by Ken Lain, the mountain gardener
Snippet: What are the fastest growing edible plants? What vegetables grow fastest and best? Fastest harvesting vegetables. What is the fastest food to grow? Fastest growing food crop for kids
Impatient gardeners want vegetables that grow fast! Discouragement sets in while waiting for the tomato and pepper harvest. Supplement with these fast-growing vegetables, and you will be picking fresh vegetables in just a few weeks. Succession plant every other week for a continual supply of healthy goodness the entire year. Here are the nine plants you can start early in the growing season.
Arugula (Eruca vesicaria) has a slightly peppery flavor that makes it delicious in salads. Replace basil with arugula for pesto with zing. Because its roots are relatively shallow, arugula can also be grown successfully in containers. Seeds emerge in under 14 days and are fully ready to harvest by the end of the month. The earlier you harvest the leaves, the more tender and sweeter the arugula will be. A better flavor is had through the heat of summer when this plant has some shade.
Bok Choy (Brassica rapa) is another quick-growing vegetable. Bok choy (also known as pak choi) is a type of Chinese cabbage. You can grow two varieties: baby bok choy, which is less than 10″ inches tall, and standard bok choy, which grows 1-2′ feet tall. Bok choy is best planted in partial shade for best results, though it can handle full sun in spring. Directly sow your seed into the garden and realistically harvest it in 45 days. Transplant a Watters starter plant and harvest next week:)
Broccoli Rabe (Brassica ruvo) is called broccoli raab or rapini and resembles broccoli; it is closely related to turnips. This vegetable grows best in full sun and is ready to harvest in 50-60 days. This plant bolts fast into flowers, so harvest the clusters as soon as they appear. The leaves and stems of broccoli rabe are also edible and taste best when young.
Cress (Lepidium sativum) is another unique green made popular by its peppery flavor and ease of growing. The flavor is better when grown in spring or autumn. The summer heat increases this peppery flavor to almost hot. It’s often grown throughout the winter as a delicious microgreen. Sprout cress seed in shallow trays lined with wet paper towels. Sprinkle the seeds over the surface and cover with plastic wrap. The cress germinates within a couple of days. Harvest as soon as leaves are about 2 inches in size. You can sow each week successively for a continual harvest.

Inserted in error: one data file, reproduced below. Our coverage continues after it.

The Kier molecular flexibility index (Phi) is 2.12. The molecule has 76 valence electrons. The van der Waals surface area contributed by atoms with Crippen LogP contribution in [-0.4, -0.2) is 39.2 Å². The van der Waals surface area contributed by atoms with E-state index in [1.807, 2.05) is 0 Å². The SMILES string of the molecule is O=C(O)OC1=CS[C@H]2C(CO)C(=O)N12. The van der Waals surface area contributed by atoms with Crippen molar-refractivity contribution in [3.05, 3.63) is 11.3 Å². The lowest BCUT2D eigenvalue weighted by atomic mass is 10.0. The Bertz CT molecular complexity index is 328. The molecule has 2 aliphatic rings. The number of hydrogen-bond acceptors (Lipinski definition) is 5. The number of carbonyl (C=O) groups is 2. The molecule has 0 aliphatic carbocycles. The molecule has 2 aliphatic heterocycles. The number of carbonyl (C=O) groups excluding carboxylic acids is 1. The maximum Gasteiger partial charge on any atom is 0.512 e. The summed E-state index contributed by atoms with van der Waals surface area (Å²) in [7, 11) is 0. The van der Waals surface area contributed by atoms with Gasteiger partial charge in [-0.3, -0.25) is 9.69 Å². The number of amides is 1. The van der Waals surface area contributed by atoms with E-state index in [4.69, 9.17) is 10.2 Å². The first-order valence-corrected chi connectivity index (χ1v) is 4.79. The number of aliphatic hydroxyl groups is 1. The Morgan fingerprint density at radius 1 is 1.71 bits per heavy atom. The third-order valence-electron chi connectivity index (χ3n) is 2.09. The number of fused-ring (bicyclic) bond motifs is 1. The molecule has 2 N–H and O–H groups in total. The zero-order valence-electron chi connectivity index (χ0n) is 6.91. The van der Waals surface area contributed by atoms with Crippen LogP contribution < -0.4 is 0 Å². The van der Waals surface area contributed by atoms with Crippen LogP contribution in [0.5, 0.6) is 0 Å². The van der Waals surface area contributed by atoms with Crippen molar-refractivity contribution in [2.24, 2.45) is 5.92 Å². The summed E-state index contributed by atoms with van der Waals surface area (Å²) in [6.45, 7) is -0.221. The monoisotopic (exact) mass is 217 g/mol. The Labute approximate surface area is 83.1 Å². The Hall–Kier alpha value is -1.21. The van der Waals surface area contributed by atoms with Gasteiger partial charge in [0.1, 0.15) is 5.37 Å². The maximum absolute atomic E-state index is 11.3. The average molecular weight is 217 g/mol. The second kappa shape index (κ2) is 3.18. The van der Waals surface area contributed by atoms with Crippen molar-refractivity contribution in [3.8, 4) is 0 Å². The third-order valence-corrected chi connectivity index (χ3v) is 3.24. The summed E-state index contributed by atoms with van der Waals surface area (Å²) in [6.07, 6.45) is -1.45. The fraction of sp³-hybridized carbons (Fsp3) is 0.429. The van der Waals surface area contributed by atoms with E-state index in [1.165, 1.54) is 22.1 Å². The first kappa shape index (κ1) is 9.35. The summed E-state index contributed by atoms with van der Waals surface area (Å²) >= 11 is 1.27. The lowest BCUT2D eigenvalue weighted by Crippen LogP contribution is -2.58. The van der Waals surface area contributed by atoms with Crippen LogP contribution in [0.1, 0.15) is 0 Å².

Kale (Brassica oleracea) is one of the most cold-tolerant plants on this list of vegetables. It can be grown all 12 months of the year in mountain gardens. Proper irrigation is important because drought bitters the flavor. Harvest leaves from the outside of the bunch when they’re large enough to eat and continue to let the plant produce.
Mustard Greens (Brassica juncea) also need consistent water, as they will turn unpleasantly bitter if allowed to dry out. Although it’s not as cold-hardy as kale, it can tolerate light spring frost. Like lettuce and other greens, mustard greens are sensitive to heat and do best in early spring or given shade during the hot summer months. Harvest your mustard greens when the leaves are large enough to eat.
Radishes (Raphanus sativus) are one of the fastest-growing vegetables to tuck into your garden. Every garden should have some. The perfect vegetable for impatient children because of how quickly they grow. They can be harvested just three weeks after planting. Try planting heirloom radishes for unique colors, shapes, and flavors. Thin seedlings once they’ve sprouted so the roots can grow without constraint. Don’t bother trying to start radishes indoors either––just sprinkle the seeds outdoors where you want them to grow.
Spinach (Spinacia oleracea) is a nutritious vegetable that grows quickly in cool weather. Plant in 6+ hours of sun, and it’s ready to harvest in 4-6 weeks. Cut the individual older leaves and let the young inner leaves continue to mature. Cut all the foliage leaving 1″ inch showing at the base, and your spinach patch erupts with all new foliage all over again.
Turnips (Brassica rapa) are an old-fashioned vegetable that provides a great harvest. Both the leaves and the roots can be eaten. Turnips are among the least fussy plants on this list when it comes to temperature and garden conditions and can be planted through the entire growing season. Pick roots when they are tender, around 2–3″ inches in circumference, and harvest leaves when they are young.
Until next issue, I’ll be helping gardeners grow faster vegetables here at Watters Garden Center.